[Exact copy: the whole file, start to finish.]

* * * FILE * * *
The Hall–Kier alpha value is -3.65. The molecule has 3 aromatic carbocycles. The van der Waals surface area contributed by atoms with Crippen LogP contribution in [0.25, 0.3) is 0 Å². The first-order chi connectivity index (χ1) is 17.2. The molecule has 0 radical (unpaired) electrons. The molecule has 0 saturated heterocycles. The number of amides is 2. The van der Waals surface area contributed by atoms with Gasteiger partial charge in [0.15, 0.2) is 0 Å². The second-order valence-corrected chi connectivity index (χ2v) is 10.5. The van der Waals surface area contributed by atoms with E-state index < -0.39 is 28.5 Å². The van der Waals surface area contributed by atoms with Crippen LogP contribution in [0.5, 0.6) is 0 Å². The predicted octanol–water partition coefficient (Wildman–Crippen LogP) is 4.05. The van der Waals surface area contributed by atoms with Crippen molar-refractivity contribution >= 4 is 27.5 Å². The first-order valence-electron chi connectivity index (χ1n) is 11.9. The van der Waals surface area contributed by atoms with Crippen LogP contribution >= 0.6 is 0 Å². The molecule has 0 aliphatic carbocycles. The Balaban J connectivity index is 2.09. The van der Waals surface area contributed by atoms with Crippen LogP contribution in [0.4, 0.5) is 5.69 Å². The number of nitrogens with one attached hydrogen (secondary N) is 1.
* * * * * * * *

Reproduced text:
The Hall–Kier alpha value is -3.65. The molecule has 3 aromatic carbocycles. The van der Waals surface area contributed by atoms with Crippen LogP contribution in [0.25, 0.3) is 0 Å². The first-order chi connectivity index (χ1) is 17.2. The molecule has 0 radical (unpaired) electrons. The molecule has 0 saturated heterocycles. The number of amides is 2. The van der Waals surface area contributed by atoms with Gasteiger partial charge in [0.15, 0.2) is 0 Å². The second-order valence-corrected chi connectivity index (χ2v) is 10.5. The van der Waals surface area contributed by atoms with E-state index < -0.39 is 28.5 Å². The van der Waals surface area contributed by atoms with Crippen LogP contribution in [0.5, 0.6) is 0 Å². The predicted octanol–water partition coefficient (Wildman–Crippen LogP) is 4.05. The van der Waals surface area contributed by atoms with Crippen molar-refractivity contribution >= 4 is 27.5 Å². The first-order valence-electron chi connectivity index (χ1n) is 11.9. The van der Waals surface area contributed by atoms with Crippen LogP contribution >= 0.6 is 0 Å². The molecule has 0 aliphatic carbocycles. The Balaban J connectivity index is 2.09. The van der Waals surface area contributed by atoms with Crippen LogP contribution in [0.4, 0.5) is 5.69 Å². The number of nitrogens with one attached hydrogen (secondary N) is 1.